While lockdown restrictions have started to ease, farmers attending livestock markets have been reminded to adhere to social distancing guidelines and ‘avoid complacency’ in order to avoid a second spike and ensure sales can continue undisrupted.
While limited numbers of vendors are now permitted ringside, provided all social distancing measures are adhered to, the Livestock Auctioneers’ Association (LAA) has asked for extra understanding, given the ‘inherent difficulties’ of maintaining safe distances around the sale pens and rings.
LAA executive secretary Chris Dodds said: “There is a limit as to how many people can be safely accommodated ringside and pen side, and we ask farmers to work with us as we gradually advance towards re-opening our markets to a greater extent.
“We need customers to operate to, and abide by, the continuing social distancing measures in place. We are asking vendors to be understanding and appreciative of the need to maintain compliance with the latest Government guidelines.”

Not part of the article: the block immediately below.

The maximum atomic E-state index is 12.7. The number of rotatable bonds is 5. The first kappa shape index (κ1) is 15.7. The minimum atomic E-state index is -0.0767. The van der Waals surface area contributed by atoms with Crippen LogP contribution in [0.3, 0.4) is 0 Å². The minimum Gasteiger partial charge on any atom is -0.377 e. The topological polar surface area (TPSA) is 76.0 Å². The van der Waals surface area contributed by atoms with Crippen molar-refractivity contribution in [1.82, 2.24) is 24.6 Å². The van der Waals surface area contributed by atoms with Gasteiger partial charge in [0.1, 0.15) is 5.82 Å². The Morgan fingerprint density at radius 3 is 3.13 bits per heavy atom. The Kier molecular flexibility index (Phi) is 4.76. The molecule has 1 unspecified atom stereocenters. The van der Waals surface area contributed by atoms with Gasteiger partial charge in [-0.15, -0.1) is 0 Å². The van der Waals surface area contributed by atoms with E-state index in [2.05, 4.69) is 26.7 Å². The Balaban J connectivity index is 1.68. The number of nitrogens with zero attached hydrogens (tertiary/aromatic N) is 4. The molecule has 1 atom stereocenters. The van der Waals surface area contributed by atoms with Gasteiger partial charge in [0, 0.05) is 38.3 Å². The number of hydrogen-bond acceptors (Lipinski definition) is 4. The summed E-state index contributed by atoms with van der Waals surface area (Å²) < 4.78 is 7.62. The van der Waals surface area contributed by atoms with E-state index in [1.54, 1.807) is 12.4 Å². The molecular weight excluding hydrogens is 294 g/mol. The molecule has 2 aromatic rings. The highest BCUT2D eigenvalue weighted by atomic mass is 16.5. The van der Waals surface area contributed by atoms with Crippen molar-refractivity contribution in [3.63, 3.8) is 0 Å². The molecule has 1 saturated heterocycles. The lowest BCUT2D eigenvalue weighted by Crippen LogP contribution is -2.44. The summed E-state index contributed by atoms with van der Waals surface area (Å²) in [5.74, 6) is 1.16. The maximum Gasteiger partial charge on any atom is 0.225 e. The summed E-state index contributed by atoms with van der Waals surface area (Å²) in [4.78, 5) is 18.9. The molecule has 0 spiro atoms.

The LAA said it was working hard alongside Defra and the Welsh Government to deliver procedures to enable greater market access ahead of the crucial autumn sales.
“We know many more vendors will want to be ringside at this crucial time during the sales programme, and we are looking at solutions to accommodate them, as the situation evolves," added Mr Dodds.
He warned against complacency, with vendors encouraged to protect their own health and minimise the risk to others.
“Unfortunately, we have recently seen examples of confirmed coronavirus outbreaks and positive tests within meat and food processing plants, resulting in their temporary closure or disruption to their businesses,” said Mr Dodds.
“Our priority is of course public health, but equally we do not want to see the knock-on effects of marts having to temporarily close, or indeed, farmers put on a 14 day self-isolation, due to failures to minimise risks.”
The organisation said it feared for a second virus spike and the implications this would have on the autumn sales programme.
Farmers should therefore continue to follow the guidelines unless Government guidance changes.